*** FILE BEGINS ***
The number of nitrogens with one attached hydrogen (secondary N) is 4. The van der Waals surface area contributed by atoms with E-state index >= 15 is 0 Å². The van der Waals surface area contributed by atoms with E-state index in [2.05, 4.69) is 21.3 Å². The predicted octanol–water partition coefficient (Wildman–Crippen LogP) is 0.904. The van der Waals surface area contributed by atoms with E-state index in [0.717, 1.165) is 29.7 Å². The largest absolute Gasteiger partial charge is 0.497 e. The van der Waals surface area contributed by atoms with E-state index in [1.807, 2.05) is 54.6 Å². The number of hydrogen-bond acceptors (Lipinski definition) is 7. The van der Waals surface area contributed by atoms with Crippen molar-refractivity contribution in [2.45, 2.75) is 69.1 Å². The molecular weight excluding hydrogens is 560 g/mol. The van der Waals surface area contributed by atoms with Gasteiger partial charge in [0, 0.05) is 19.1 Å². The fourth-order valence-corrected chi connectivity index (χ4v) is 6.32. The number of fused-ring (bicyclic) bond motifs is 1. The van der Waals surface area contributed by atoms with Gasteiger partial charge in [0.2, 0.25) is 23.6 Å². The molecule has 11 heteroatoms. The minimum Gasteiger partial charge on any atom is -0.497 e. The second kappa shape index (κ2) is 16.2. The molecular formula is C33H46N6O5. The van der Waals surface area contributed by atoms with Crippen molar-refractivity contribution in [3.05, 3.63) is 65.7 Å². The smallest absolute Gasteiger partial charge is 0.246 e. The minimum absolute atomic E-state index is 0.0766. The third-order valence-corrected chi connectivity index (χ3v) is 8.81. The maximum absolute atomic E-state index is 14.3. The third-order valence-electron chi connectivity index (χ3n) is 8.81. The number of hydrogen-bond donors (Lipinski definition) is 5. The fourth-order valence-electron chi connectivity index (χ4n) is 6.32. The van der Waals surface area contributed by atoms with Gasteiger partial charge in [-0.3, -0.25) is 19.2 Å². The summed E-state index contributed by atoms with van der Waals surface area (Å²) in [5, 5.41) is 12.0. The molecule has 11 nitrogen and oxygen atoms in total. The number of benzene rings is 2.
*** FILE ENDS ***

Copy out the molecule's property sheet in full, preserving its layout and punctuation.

The number of nitrogens with one attached hydrogen (secondary N) is 4. The van der Waals surface area contributed by atoms with E-state index >= 15 is 0 Å². The van der Waals surface area contributed by atoms with E-state index in [2.05, 4.69) is 21.3 Å². The predicted octanol–water partition coefficient (Wildman–Crippen LogP) is 0.904. The van der Waals surface area contributed by atoms with E-state index in [0.717, 1.165) is 29.7 Å². The largest absolute Gasteiger partial charge is 0.497 e. The van der Waals surface area contributed by atoms with E-state index in [1.807, 2.05) is 54.6 Å². The number of hydrogen-bond acceptors (Lipinski definition) is 7. The van der Waals surface area contributed by atoms with Crippen molar-refractivity contribution in [2.45, 2.75) is 69.1 Å². The molecular weight excluding hydrogens is 560 g/mol. The van der Waals surface area contributed by atoms with Gasteiger partial charge in [0, 0.05) is 19.1 Å². The fourth-order valence-corrected chi connectivity index (χ4v) is 6.32. The number of fused-ring (bicyclic) bond motifs is 1. The van der Waals surface area contributed by atoms with Gasteiger partial charge in [0.2, 0.25) is 23.6 Å². The molecule has 11 heteroatoms. The minimum Gasteiger partial charge on any atom is -0.497 e. The second kappa shape index (κ2) is 16.2. The molecular formula is C33H46N6O5. The van der Waals surface area contributed by atoms with Crippen molar-refractivity contribution in [3.05, 3.63) is 65.7 Å². The smallest absolute Gasteiger partial charge is 0.246 e. The minimum absolute atomic E-state index is 0.0766. The third-order valence-corrected chi connectivity index (χ3v) is 8.81. The maximum absolute atomic E-state index is 14.3. The third-order valence-electron chi connectivity index (χ3n) is 8.81. The number of hydrogen-bond donors (Lipinski definition) is 5. The fourth-order valence-electron chi connectivity index (χ4n) is 6.32. The van der Waals surface area contributed by atoms with Gasteiger partial charge in [-0.3, -0.25) is 19.2 Å². The summed E-state index contributed by atoms with van der Waals surface area (Å²) in [5, 5.41) is 12.0. The molecule has 11 nitrogen and oxygen atoms in total. The number of benzene rings is 2.